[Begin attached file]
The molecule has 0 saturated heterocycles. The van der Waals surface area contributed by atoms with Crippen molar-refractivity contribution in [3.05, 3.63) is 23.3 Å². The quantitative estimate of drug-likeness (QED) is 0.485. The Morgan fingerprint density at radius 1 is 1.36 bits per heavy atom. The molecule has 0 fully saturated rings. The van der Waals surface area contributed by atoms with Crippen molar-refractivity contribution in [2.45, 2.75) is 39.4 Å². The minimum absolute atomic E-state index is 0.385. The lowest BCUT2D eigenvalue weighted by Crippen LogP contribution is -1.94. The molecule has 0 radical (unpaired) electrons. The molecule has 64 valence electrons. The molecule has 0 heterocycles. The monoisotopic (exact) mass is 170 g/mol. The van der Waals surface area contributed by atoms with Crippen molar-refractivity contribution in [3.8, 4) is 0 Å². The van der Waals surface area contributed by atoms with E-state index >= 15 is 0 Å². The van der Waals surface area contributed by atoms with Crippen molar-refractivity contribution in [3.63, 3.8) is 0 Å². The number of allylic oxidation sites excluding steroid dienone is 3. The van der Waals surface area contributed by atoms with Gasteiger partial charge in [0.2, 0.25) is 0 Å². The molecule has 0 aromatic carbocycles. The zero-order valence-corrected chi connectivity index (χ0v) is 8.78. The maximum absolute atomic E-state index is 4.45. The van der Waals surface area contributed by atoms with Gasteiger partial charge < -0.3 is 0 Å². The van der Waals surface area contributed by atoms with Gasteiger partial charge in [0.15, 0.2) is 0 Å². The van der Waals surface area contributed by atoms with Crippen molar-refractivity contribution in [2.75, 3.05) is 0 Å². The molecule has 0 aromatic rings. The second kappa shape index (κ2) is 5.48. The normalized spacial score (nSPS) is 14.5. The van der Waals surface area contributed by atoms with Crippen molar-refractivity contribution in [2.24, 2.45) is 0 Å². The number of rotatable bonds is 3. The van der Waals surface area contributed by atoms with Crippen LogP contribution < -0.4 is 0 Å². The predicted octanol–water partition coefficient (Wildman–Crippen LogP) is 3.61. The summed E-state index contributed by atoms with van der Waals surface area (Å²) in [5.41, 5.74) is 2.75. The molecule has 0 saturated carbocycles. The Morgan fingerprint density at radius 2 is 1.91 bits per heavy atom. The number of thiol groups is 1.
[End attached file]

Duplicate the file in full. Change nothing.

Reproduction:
The molecule has 0 saturated heterocycles. The van der Waals surface area contributed by atoms with Crippen molar-refractivity contribution in [3.05, 3.63) is 23.3 Å². The quantitative estimate of drug-likeness (QED) is 0.485. The Morgan fingerprint density at radius 1 is 1.36 bits per heavy atom. The molecule has 0 fully saturated rings. The van der Waals surface area contributed by atoms with Crippen molar-refractivity contribution in [2.45, 2.75) is 39.4 Å². The minimum absolute atomic E-state index is 0.385. The lowest BCUT2D eigenvalue weighted by Crippen LogP contribution is -1.94. The molecule has 0 radical (unpaired) electrons. The molecule has 64 valence electrons. The molecule has 0 heterocycles. The monoisotopic (exact) mass is 170 g/mol. The van der Waals surface area contributed by atoms with Crippen molar-refractivity contribution in [3.8, 4) is 0 Å². The van der Waals surface area contributed by atoms with E-state index >= 15 is 0 Å². The van der Waals surface area contributed by atoms with Crippen molar-refractivity contribution in [3.63, 3.8) is 0 Å². The number of allylic oxidation sites excluding steroid dienone is 3. The van der Waals surface area contributed by atoms with Gasteiger partial charge in [0.2, 0.25) is 0 Å². The molecule has 0 aromatic carbocycles. The zero-order valence-corrected chi connectivity index (χ0v) is 8.78. The maximum absolute atomic E-state index is 4.45. The van der Waals surface area contributed by atoms with Gasteiger partial charge < -0.3 is 0 Å². The van der Waals surface area contributed by atoms with Gasteiger partial charge in [0.15, 0.2) is 0 Å². The van der Waals surface area contributed by atoms with Crippen molar-refractivity contribution in [2.75, 3.05) is 0 Å². The molecule has 0 aromatic rings. The second kappa shape index (κ2) is 5.48. The normalized spacial score (nSPS) is 14.5. The van der Waals surface area contributed by atoms with Crippen molar-refractivity contribution in [2.24, 2.45) is 0 Å². The number of rotatable bonds is 3. The van der Waals surface area contributed by atoms with Crippen LogP contribution < -0.4 is 0 Å². The predicted octanol–water partition coefficient (Wildman–Crippen LogP) is 3.61. The summed E-state index contributed by atoms with van der Waals surface area (Å²) in [5.41, 5.74) is 2.75. The molecule has 0 saturated carbocycles. The Morgan fingerprint density at radius 2 is 1.91 bits per heavy atom. The number of thiol groups is 1.